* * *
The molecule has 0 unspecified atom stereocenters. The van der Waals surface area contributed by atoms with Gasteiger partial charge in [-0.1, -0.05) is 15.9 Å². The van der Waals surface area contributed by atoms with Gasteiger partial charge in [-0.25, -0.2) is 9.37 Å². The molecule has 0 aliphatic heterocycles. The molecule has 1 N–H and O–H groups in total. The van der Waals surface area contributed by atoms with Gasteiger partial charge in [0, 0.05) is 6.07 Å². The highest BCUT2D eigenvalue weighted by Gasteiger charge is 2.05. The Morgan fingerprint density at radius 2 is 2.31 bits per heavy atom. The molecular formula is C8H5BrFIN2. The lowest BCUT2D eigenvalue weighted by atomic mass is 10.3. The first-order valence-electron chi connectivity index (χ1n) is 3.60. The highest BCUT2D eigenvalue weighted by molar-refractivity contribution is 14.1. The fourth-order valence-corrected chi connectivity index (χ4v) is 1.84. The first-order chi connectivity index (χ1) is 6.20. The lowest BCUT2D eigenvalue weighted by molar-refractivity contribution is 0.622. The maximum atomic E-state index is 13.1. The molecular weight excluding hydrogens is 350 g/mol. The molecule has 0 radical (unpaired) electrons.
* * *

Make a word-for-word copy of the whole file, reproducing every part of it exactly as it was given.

The molecule has 0 unspecified atom stereocenters. The van der Waals surface area contributed by atoms with Gasteiger partial charge in [-0.1, -0.05) is 15.9 Å². The van der Waals surface area contributed by atoms with Gasteiger partial charge in [-0.25, -0.2) is 9.37 Å². The molecule has 0 aliphatic heterocycles. The molecule has 1 N–H and O–H groups in total. The van der Waals surface area contributed by atoms with Gasteiger partial charge in [0, 0.05) is 6.07 Å². The highest BCUT2D eigenvalue weighted by Gasteiger charge is 2.05. The Morgan fingerprint density at radius 2 is 2.31 bits per heavy atom. The molecular formula is C8H5BrFIN2. The lowest BCUT2D eigenvalue weighted by atomic mass is 10.3. The first-order valence-electron chi connectivity index (χ1n) is 3.60. The highest BCUT2D eigenvalue weighted by molar-refractivity contribution is 14.1. The fourth-order valence-corrected chi connectivity index (χ4v) is 1.84. The first-order chi connectivity index (χ1) is 6.20. The lowest BCUT2D eigenvalue weighted by molar-refractivity contribution is 0.622. The maximum atomic E-state index is 13.1. The molecular weight excluding hydrogens is 350 g/mol. The molecule has 0 radical (unpaired) electrons.